Corporate Giants Commit to Emissions Targets Based on Science

A group of more than 100 corporations vows to reduce carbon footprint based on scientists' goals to curb global warming.

Dec 8, 2015
Sony is among the companies promising to cut emissions to support a global climate deal

Sony is among the companies promising to cut emissions to support a global climate deal. Credit: Reuters

More than 100 companies, including some of the world's largest manufacturers and retailers, pledged Tuesday to reduce their CO2 emissions down to a level that scientists say is necessary to support the global movement to keep warming below 2 degrees Celsius—the threshold after which climate impacts are expected to be calamitous.

The announcement came as 195 countries are striving for a climate deal in the final week of United Nations talks in Paris.

Participants in the new initiative include business giants such as Wal-Mart, IKEA, Honda, Unilever and Xerox. Together, the 114 companies emit 476 million tons of CO2 every year, equal to the annual emissions of South Africa.

"A significant portion of global emissions comes from businesses and the industrial sector," said Cynthia Cummis, an expert on greenhouse gas accounting at the World Resources Institute. "Forty percent of emissions come from power generation alone. Clearly, this community has a role to play in any targets to meet a 2-degree future."

The project is being organized by the Science Based Targets initiative, a joint effort by the World Resources Institute, World Wildlife Fund, Carbon Disclosure Project and the UN Global Compact. Organizers have already approved the CO2 reduction strategies of 10 corporations, including Coca-Cola, Dell, Kellogg, General Mills and Sony, which will cut emissions equivalent to 1.86 billion barrels of oil not burned.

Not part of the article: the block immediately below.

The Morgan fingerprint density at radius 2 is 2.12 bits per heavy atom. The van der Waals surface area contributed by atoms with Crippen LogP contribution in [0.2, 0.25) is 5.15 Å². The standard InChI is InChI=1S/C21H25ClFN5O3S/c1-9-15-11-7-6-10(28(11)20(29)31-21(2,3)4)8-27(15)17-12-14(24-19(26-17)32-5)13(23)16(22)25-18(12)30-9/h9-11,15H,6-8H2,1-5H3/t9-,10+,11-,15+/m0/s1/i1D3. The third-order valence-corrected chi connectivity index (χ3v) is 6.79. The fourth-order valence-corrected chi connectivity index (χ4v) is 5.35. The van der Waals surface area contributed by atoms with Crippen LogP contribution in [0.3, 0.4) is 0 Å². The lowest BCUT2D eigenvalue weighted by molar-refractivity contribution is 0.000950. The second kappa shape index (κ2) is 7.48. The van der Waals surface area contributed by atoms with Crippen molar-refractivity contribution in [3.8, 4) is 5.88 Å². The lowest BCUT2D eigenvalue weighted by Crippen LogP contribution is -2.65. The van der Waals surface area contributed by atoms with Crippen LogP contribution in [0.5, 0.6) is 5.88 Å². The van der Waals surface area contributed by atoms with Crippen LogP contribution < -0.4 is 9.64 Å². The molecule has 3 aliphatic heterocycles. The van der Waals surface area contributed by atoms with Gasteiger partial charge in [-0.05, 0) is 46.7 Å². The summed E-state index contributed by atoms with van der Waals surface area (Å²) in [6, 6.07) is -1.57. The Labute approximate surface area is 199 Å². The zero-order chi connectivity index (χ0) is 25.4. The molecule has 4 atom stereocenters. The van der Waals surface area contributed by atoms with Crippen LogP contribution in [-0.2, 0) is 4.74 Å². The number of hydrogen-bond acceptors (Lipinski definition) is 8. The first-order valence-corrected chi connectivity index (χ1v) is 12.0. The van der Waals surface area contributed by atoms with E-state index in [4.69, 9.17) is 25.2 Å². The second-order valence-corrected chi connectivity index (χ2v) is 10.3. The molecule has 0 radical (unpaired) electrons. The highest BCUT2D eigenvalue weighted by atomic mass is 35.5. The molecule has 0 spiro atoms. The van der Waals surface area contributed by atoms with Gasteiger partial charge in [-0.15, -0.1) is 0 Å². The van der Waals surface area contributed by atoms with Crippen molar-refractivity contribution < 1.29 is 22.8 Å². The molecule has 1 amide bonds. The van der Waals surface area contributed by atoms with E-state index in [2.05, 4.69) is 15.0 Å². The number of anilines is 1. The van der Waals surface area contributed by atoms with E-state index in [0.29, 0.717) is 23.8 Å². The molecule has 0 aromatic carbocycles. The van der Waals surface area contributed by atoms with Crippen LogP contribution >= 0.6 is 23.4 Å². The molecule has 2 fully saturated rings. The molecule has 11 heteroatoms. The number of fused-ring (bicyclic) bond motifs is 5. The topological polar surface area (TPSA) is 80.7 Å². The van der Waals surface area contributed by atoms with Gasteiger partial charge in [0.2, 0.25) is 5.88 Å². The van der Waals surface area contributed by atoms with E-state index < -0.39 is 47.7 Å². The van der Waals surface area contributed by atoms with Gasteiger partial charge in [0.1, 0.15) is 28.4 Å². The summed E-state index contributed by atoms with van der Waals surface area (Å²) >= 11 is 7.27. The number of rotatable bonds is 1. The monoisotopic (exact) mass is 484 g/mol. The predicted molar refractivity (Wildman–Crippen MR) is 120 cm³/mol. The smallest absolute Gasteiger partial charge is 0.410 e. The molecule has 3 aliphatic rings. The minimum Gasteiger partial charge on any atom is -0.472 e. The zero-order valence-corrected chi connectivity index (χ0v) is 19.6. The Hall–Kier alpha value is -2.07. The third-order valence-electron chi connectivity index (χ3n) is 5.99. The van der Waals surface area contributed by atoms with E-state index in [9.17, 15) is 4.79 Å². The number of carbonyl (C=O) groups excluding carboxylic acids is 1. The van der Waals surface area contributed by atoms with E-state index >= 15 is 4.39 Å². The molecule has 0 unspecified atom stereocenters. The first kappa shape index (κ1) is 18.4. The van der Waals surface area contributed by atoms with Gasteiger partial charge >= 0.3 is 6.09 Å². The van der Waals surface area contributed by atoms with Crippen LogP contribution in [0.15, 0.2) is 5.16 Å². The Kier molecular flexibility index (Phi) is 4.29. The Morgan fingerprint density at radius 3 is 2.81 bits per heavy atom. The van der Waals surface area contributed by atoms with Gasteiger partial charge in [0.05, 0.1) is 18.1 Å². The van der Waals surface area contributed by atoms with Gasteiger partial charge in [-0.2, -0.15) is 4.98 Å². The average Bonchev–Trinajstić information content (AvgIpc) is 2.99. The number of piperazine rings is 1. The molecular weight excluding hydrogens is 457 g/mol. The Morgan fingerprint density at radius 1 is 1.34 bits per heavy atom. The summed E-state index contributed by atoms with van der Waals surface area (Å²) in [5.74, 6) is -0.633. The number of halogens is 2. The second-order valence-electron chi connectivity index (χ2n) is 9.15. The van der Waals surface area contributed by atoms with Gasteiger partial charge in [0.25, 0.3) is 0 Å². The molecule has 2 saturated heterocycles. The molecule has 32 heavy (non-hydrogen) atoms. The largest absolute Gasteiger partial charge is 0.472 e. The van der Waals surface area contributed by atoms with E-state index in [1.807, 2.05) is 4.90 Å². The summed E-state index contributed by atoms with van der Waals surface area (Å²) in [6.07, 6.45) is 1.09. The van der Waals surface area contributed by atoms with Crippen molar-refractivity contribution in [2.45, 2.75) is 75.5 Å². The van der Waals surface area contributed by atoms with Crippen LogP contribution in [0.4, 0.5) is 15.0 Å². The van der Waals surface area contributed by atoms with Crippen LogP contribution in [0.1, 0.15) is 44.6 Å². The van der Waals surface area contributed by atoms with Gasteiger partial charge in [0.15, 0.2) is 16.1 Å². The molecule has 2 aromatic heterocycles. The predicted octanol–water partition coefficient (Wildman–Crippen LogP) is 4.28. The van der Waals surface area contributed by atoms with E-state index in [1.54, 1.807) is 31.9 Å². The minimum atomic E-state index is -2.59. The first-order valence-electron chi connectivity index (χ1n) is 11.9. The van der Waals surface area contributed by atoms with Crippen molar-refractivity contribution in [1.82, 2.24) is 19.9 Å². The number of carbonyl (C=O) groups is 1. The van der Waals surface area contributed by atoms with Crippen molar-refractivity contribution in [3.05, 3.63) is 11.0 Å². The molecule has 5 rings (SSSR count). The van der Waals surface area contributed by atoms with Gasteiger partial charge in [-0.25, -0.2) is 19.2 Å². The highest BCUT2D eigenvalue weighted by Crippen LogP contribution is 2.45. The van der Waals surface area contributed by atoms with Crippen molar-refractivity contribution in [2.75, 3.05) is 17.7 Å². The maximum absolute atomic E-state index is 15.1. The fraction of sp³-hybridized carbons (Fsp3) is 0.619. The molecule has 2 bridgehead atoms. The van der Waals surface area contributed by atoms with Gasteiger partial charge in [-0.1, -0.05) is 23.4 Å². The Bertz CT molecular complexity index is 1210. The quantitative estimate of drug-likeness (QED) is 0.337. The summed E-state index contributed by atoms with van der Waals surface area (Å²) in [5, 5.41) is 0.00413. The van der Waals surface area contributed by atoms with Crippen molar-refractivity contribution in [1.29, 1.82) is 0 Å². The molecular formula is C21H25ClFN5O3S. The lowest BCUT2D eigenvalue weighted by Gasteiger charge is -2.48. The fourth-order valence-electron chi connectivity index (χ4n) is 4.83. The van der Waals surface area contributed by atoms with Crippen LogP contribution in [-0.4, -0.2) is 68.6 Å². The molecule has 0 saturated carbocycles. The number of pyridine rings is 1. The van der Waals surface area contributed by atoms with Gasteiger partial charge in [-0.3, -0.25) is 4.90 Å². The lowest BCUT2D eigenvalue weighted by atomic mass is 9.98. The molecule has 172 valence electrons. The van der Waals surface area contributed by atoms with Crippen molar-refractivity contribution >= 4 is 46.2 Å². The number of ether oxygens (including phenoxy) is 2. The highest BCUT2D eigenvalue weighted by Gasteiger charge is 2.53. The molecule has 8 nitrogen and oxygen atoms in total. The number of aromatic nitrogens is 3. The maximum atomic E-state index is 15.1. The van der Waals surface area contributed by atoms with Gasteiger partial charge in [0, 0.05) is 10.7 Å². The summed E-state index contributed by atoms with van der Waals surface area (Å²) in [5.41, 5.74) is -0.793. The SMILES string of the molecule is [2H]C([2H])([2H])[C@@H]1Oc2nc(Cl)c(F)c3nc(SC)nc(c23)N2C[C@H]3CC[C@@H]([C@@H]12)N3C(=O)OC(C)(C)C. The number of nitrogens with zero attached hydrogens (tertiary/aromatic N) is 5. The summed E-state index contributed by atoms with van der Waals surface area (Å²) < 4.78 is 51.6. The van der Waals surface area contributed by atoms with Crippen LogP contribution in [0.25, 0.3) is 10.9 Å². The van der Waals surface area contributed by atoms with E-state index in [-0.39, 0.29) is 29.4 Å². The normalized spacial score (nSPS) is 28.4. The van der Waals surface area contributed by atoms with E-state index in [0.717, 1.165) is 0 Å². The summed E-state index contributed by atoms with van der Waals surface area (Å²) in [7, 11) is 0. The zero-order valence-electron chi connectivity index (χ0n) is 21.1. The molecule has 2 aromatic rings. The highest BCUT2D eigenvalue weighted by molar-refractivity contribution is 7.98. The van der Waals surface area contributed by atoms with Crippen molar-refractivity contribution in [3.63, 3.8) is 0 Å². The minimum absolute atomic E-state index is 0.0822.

The initiative is the latest effort in the business community to take a more active role in global climate action. In July, 365 companies and investors sent letters of support for President Obama's Clean Power Plan to cut CO2 emissions from power plants to more than two dozen governors. When Obama ordered federal agencies in March to cut their greenhouse gas emissions 40 percent by 2025, major suppliers to the government from the technology, security, health and consulting industries agreed to cut their own emissions in solidarity.

These efforts have ramped up in recent weeks to coincide with international negotiations. Last week, chief executives from Gap, Levi Strauss, H&M, VF Corp and three other global apparel companies issued a statement calling for countries to reach a strong climate change agreement by December 11, the last day of the Paris talks.  Hundreds of companies have set up booths in the exhibit halls at the United Nations negotiations. Dozens of top business leaders, including Microsoft co-founder Bill Gates, Virgin Group founder Richard Branson and hedge fund manager Tom Steyer are also in Paris meeting with delegates and hosting events urging strong emissions reduction targets. Two business groups—the American Sustainable Business Council and Environmental Entrepreneurs—sent letters to Congress last week with thousands of signatures asking politicians not to interfere with international negotiations and to support U.S. climate action.

"As a global food company, we recognize the significant impacts climate change can have on our business if left unaddressed," Ken Powell, chairman and CEO of General Mills, said in a statement. "However, we understand that no one company, industry or government will mitigate climate change. It is an urgent and shared global challenge."

 

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